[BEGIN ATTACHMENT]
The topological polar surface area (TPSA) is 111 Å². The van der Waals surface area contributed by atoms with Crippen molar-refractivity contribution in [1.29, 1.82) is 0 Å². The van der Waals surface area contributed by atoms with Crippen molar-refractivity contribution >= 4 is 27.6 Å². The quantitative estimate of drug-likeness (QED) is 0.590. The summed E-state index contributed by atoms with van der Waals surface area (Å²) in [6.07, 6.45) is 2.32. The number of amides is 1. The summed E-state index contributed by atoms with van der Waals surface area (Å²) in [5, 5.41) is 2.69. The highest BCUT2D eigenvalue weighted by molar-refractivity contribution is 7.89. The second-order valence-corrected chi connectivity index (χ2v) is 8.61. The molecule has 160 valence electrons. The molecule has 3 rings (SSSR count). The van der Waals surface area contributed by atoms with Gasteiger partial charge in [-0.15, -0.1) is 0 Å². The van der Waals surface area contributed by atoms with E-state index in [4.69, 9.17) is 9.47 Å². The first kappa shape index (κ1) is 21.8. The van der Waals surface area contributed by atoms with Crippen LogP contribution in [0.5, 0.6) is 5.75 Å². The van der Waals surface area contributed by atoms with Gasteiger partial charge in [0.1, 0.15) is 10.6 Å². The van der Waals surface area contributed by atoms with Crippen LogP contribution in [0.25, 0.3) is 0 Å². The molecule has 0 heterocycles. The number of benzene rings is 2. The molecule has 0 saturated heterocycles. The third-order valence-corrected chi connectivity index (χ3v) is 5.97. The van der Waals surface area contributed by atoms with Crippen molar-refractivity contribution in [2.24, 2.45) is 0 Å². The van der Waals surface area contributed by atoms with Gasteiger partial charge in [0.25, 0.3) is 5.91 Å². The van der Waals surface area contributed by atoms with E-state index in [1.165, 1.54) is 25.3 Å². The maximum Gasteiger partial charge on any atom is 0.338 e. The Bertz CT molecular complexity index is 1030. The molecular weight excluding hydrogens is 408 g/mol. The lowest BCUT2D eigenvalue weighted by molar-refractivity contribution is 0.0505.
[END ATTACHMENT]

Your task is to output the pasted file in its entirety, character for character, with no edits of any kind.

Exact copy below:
The topological polar surface area (TPSA) is 111 Å². The van der Waals surface area contributed by atoms with Crippen molar-refractivity contribution in [1.29, 1.82) is 0 Å². The van der Waals surface area contributed by atoms with Crippen molar-refractivity contribution >= 4 is 27.6 Å². The quantitative estimate of drug-likeness (QED) is 0.590. The summed E-state index contributed by atoms with van der Waals surface area (Å²) in [6.07, 6.45) is 2.32. The number of amides is 1. The summed E-state index contributed by atoms with van der Waals surface area (Å²) in [5, 5.41) is 2.69. The highest BCUT2D eigenvalue weighted by molar-refractivity contribution is 7.89. The second-order valence-corrected chi connectivity index (χ2v) is 8.61. The molecule has 160 valence electrons. The molecule has 3 rings (SSSR count). The van der Waals surface area contributed by atoms with Gasteiger partial charge in [-0.15, -0.1) is 0 Å². The van der Waals surface area contributed by atoms with E-state index in [4.69, 9.17) is 9.47 Å². The first kappa shape index (κ1) is 21.8. The van der Waals surface area contributed by atoms with Crippen LogP contribution in [0.5, 0.6) is 5.75 Å². The van der Waals surface area contributed by atoms with Gasteiger partial charge in [0.1, 0.15) is 10.6 Å². The van der Waals surface area contributed by atoms with Crippen LogP contribution in [0.25, 0.3) is 0 Å². The molecule has 0 heterocycles. The number of benzene rings is 2. The molecule has 0 saturated heterocycles. The third-order valence-corrected chi connectivity index (χ3v) is 5.97. The van der Waals surface area contributed by atoms with Crippen molar-refractivity contribution in [2.24, 2.45) is 0 Å². The van der Waals surface area contributed by atoms with Gasteiger partial charge in [0.25, 0.3) is 5.91 Å². The van der Waals surface area contributed by atoms with E-state index in [1.165, 1.54) is 25.3 Å². The maximum Gasteiger partial charge on any atom is 0.338 e. The Bertz CT molecular complexity index is 1030. The molecular weight excluding hydrogens is 408 g/mol. The lowest BCUT2D eigenvalue weighted by molar-refractivity contribution is 0.0505.